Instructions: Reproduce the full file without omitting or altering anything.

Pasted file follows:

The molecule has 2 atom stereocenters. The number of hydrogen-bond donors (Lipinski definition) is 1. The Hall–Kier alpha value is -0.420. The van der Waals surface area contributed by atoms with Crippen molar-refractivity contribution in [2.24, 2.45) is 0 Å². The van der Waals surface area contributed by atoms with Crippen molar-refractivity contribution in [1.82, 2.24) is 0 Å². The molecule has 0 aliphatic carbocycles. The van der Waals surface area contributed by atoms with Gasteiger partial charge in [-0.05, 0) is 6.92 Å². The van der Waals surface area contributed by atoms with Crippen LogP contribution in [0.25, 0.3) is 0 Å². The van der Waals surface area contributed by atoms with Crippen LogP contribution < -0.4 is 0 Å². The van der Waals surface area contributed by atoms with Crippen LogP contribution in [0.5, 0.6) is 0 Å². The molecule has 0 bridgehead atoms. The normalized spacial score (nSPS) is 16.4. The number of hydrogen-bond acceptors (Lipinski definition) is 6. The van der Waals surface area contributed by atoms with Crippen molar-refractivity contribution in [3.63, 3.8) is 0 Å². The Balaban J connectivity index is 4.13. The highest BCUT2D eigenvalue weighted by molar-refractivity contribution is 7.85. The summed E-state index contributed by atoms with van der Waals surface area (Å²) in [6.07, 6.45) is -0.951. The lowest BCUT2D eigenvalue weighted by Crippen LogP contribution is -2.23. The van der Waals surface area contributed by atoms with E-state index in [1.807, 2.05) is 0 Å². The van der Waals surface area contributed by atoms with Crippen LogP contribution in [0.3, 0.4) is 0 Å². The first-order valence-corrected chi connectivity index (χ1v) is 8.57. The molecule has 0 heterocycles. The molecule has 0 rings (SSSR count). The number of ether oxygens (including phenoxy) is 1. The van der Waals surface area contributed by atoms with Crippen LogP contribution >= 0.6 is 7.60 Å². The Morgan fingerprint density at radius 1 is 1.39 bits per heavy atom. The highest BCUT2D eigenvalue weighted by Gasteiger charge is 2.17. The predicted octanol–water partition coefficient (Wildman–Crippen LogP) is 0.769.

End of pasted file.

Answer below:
The molecule has 2 atom stereocenters. The number of hydrogen-bond donors (Lipinski definition) is 1. The Hall–Kier alpha value is -0.420. The van der Waals surface area contributed by atoms with Crippen molar-refractivity contribution in [2.24, 2.45) is 0 Å². The van der Waals surface area contributed by atoms with Crippen molar-refractivity contribution in [1.82, 2.24) is 0 Å². The molecule has 0 aliphatic carbocycles. The van der Waals surface area contributed by atoms with Gasteiger partial charge in [-0.05, 0) is 6.92 Å². The van der Waals surface area contributed by atoms with Crippen LogP contribution in [0.25, 0.3) is 0 Å². The van der Waals surface area contributed by atoms with Crippen LogP contribution < -0.4 is 0 Å². The van der Waals surface area contributed by atoms with Crippen LogP contribution in [0.5, 0.6) is 0 Å². The molecule has 0 bridgehead atoms. The normalized spacial score (nSPS) is 16.4. The number of hydrogen-bond acceptors (Lipinski definition) is 6. The van der Waals surface area contributed by atoms with Crippen molar-refractivity contribution in [3.63, 3.8) is 0 Å². The Balaban J connectivity index is 4.13. The highest BCUT2D eigenvalue weighted by molar-refractivity contribution is 7.85. The summed E-state index contributed by atoms with van der Waals surface area (Å²) in [6.07, 6.45) is -0.951. The lowest BCUT2D eigenvalue weighted by Crippen LogP contribution is -2.23. The van der Waals surface area contributed by atoms with E-state index in [1.807, 2.05) is 0 Å². The van der Waals surface area contributed by atoms with Crippen LogP contribution in [0.3, 0.4) is 0 Å². The first-order valence-corrected chi connectivity index (χ1v) is 8.57. The molecule has 0 heterocycles. The molecule has 0 rings (SSSR count). The number of ether oxygens (including phenoxy) is 1. The van der Waals surface area contributed by atoms with Crippen LogP contribution >= 0.6 is 7.60 Å². The Morgan fingerprint density at radius 1 is 1.39 bits per heavy atom. The highest BCUT2D eigenvalue weighted by Gasteiger charge is 2.17. The predicted octanol–water partition coefficient (Wildman–Crippen LogP) is 0.769.